One interesting theme in the book is why boxers always carry on for too long even when they have nothing more to prove and more money than they could ever spend. The answer according to the author and Sugar Ray Leonard is simple. They feel far more alive in a boxing ring than they do anywhere else. As Sugar Ray Leonard says, how do you ever replicate the rush of participating in a huge boxing match in front of thousands of people? It's impossible. It's why when he was forced to retire at the age of 26 with a detached retina he abused alcohol and cocaine to try and fill that void. It's also why he made an extraordinary comeback at the age of 30 having fought only once in four years. In one of the most miraculous feats in boxing history, Leonard came back to beat the formidable world middleweight champion Marvin Hagler. Leonard knew he had to clean up his life and get back on track. The only way he knew how was boxing. He needed the ultimate rush of a big fight. The connection between Ali, Leonard and Lee is that that they all inspired the author and even each other on occasion. "I'm just a fighter. That's all. If you want to know about greatness, watch Muhammad Ali. Watch people around Ali. If you put him in a hall of people with Castro and Gorbachev, everybody'd flock to Ali. That's greatness," says Leonard. Leonard studied both Ali and Bruce Lee avidly growing up just as the author did. Miller tells us he went from being a weakling at school to the "karate kid" after being inspired by Lee and he would try and throw Ali's "cobra jab" while practicing in front of the mirror. Just to complete the arc, Bruce Lee would study film of boxers like Ali and Willie Pep when he was looking for new techniques.
The articles on Leonard and Lee are very readable and interesting although these are two figures that will always remain vaguely ephemeral, especially Bruce Lee. You won't learn too much that is new here if you know boxing and have read Lee biographies but this particular insight is always engaging and more admirable for being balanced and honest. The author's pieces about his own life are certainly moving at times and well written but I probably preferred the pieces about Ali and Leonard to be honest. This book is not quite essential but it is very readable and likeable and has a smattering of nice photographs. It only runs to 176 pages though. At the time of writing you can buy The Zen Of Muhammad Ali: and Other Obsessions new for £10 or used for next to nothing.
Through a brilliant collection of essays, Miller grounds American culture's ambitions and dreams, uncovering the frailties and failings of those who have become the gods of his generation along the way. The result is not a depressingly harsh reality check, but a poignant personal view of the American Dream that seems to make the philosophy feel that much more accessible.
This was my first David Miller book. I have always been interested in modern iconography and like the majority of the western world am fascinated by Muhammad Ali and Bruce Lee. I bought "The Zen of Muhammad Ali" purely on face value. It was short and had an interesting title, which, in my mind, made it stand out amongst the rest of the heavily illustrated Ali merchandise currently being sold off the back of the Columbia Pictures/Michael Mann "Ali" film.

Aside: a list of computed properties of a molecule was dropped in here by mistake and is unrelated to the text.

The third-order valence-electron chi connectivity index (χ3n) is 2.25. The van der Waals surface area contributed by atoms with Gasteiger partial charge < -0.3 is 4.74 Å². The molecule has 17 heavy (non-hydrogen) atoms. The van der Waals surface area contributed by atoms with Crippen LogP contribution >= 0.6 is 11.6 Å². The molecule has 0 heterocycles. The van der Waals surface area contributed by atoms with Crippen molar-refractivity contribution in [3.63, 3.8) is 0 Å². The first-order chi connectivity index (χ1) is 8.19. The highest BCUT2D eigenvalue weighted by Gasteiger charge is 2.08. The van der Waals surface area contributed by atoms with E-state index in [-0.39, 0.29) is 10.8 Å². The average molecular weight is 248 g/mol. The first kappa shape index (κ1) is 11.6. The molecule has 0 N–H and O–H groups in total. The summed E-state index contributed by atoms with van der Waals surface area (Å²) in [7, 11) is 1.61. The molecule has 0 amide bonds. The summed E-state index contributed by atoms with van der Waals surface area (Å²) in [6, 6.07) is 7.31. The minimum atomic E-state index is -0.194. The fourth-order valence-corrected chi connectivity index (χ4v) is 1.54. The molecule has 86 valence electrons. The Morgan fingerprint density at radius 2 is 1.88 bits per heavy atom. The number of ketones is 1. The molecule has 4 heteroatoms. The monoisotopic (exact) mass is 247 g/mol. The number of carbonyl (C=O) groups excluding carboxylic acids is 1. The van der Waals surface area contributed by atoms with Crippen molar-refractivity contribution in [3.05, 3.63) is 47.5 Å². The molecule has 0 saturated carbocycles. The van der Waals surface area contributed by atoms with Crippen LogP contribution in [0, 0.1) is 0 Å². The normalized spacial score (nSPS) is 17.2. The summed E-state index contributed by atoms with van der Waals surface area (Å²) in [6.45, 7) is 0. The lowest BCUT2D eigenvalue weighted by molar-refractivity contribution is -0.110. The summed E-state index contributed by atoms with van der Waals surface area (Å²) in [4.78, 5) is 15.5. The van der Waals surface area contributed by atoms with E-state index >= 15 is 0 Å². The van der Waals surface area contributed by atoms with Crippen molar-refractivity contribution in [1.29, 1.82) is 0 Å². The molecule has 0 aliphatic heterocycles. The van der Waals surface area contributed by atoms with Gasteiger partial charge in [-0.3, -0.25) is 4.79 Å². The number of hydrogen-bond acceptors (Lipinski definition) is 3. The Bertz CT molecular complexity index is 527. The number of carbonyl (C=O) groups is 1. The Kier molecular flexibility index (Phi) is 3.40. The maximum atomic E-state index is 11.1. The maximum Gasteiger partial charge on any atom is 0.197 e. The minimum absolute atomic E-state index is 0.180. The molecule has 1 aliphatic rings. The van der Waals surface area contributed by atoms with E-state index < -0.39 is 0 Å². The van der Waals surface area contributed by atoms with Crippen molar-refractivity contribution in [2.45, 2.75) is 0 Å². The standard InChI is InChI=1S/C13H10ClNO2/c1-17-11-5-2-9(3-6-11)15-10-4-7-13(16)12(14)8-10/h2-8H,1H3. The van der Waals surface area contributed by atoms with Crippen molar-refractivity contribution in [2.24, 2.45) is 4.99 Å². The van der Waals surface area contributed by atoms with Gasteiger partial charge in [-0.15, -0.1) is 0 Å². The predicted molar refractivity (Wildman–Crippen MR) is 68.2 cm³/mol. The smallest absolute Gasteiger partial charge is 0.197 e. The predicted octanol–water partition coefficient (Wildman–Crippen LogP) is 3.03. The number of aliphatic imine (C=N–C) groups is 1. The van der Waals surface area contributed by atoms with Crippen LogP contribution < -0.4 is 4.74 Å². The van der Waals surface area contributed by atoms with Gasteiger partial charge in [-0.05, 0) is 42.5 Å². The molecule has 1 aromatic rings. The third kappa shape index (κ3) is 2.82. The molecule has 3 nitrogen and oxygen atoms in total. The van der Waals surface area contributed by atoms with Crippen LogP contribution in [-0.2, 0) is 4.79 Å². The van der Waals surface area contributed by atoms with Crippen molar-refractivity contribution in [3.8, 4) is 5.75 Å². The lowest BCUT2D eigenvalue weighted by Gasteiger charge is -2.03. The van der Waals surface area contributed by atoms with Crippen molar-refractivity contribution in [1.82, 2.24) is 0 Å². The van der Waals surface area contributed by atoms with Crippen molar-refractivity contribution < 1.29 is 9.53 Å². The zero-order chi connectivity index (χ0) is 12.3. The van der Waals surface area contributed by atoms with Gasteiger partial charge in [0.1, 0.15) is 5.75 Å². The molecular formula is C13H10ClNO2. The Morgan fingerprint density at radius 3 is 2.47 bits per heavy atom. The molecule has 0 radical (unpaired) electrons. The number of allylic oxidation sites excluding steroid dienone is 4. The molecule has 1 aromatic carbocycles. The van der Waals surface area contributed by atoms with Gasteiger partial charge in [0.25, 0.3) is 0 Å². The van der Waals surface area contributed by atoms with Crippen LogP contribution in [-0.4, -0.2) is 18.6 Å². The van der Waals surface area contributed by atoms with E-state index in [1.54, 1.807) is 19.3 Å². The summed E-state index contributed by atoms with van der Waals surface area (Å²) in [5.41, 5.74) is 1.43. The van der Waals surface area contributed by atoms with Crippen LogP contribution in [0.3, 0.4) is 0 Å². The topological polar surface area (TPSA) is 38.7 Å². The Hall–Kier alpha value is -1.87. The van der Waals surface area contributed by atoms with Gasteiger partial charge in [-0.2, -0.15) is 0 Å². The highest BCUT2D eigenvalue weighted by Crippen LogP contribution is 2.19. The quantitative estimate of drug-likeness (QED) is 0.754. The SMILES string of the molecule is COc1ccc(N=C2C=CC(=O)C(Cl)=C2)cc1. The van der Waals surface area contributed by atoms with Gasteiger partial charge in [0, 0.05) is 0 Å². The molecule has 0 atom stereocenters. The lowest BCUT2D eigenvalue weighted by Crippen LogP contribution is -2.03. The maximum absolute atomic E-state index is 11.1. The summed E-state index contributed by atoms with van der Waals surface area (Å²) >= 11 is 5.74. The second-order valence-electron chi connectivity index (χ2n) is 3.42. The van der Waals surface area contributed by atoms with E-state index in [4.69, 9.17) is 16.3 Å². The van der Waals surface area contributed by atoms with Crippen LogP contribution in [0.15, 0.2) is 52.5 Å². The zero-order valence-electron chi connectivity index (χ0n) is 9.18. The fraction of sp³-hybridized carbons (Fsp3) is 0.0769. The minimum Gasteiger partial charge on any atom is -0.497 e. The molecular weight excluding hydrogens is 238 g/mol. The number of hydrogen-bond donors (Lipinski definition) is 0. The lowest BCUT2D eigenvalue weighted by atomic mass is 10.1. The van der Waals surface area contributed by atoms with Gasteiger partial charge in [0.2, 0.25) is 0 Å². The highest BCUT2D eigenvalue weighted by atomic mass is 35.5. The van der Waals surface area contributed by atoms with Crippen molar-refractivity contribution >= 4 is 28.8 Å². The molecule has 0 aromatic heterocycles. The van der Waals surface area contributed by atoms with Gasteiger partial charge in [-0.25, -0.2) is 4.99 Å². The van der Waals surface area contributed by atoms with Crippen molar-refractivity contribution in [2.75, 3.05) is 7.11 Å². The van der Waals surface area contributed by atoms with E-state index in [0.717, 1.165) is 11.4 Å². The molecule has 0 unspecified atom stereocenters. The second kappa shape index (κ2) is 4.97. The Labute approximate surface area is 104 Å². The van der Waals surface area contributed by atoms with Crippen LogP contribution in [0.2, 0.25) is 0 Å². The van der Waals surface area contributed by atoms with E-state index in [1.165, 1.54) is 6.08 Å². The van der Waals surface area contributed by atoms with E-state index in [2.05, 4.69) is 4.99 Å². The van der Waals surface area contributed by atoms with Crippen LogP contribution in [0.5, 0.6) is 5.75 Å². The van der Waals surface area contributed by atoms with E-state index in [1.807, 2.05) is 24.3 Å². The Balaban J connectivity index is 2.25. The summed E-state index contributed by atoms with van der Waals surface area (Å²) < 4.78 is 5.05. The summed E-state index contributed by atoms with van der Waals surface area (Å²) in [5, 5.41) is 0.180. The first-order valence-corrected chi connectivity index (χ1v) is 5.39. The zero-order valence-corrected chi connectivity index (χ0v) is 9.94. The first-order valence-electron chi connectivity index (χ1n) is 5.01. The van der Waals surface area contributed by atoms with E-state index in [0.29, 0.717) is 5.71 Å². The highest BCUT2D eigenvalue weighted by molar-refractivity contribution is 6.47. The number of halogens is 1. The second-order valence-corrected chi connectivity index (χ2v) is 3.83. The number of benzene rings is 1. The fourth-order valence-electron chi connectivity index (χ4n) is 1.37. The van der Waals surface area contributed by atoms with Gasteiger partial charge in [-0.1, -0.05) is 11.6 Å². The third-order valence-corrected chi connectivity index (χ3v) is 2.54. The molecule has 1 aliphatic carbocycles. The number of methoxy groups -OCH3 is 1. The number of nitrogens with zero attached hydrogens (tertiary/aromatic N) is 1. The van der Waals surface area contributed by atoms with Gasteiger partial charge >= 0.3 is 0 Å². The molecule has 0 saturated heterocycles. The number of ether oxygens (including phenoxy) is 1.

What I discovered was a deep, addictive read that I could relate to. Like me, Miller had ambitions on being a successful martial artist and author, but was prepared to learn from the lessons life taught him. He has his heroes and was fortunate enough to get to know two of them, Ali and Sugar Ray Leonard. Upon discovering their human sides and Bruce Lee's too, he does not then fall into the common media trap of ruthlessly dissecting them, but instead holds a mirror up to himself and those who decide to propagate the mythology of these figures. He makes a sound argument that through pushing these figures as modern-day gods and adding falsities to their lives devalues them as human beings. This is examined in full in his Bruce Lee essay in the book, "Bruce Lee, American."
After reading his four essays on his time with Ali, two on Sugar Ray Leonard and his one on Bruce Lee, I felt a better understanding and level of respect for these celebrities. I came from a showbusiness background myself and have seen first hand how harsh and seemingly unfair the media can be in their attempts to tell the "truth". Therefore, it was refreshing to see that Miller's frankness lacks the usual arrogant and condescending attitude too often seen in tabloids and unauthorised biographies. Instead he writes always with a close examination of his own mortality and often, by use of self-comparison, further shows why these great men truly are "great." This is never more evident than in his article "Wanting to Whup Sugar Ray."
The third part of the book, entitled "Personal Struggles", appeared, at my first glance at the contents page, to be a disappointing anti-climax. This could not be further from the truth and is in fact my personal favourite. The section starts with an inspired fictional short story and then follows on with real-life accounts of his life, which really touch upon the American Dream philosophy I spoke about earlier. These essays are sometimes sad, sometimes optimistic and always very human. Not being American, I found Davis Miller's work to be a warm and humble introduction to the culture he grew up in. Many can learn from his honest and gentle approach to the human spirit and the life it helps create.
*From my Amazon review*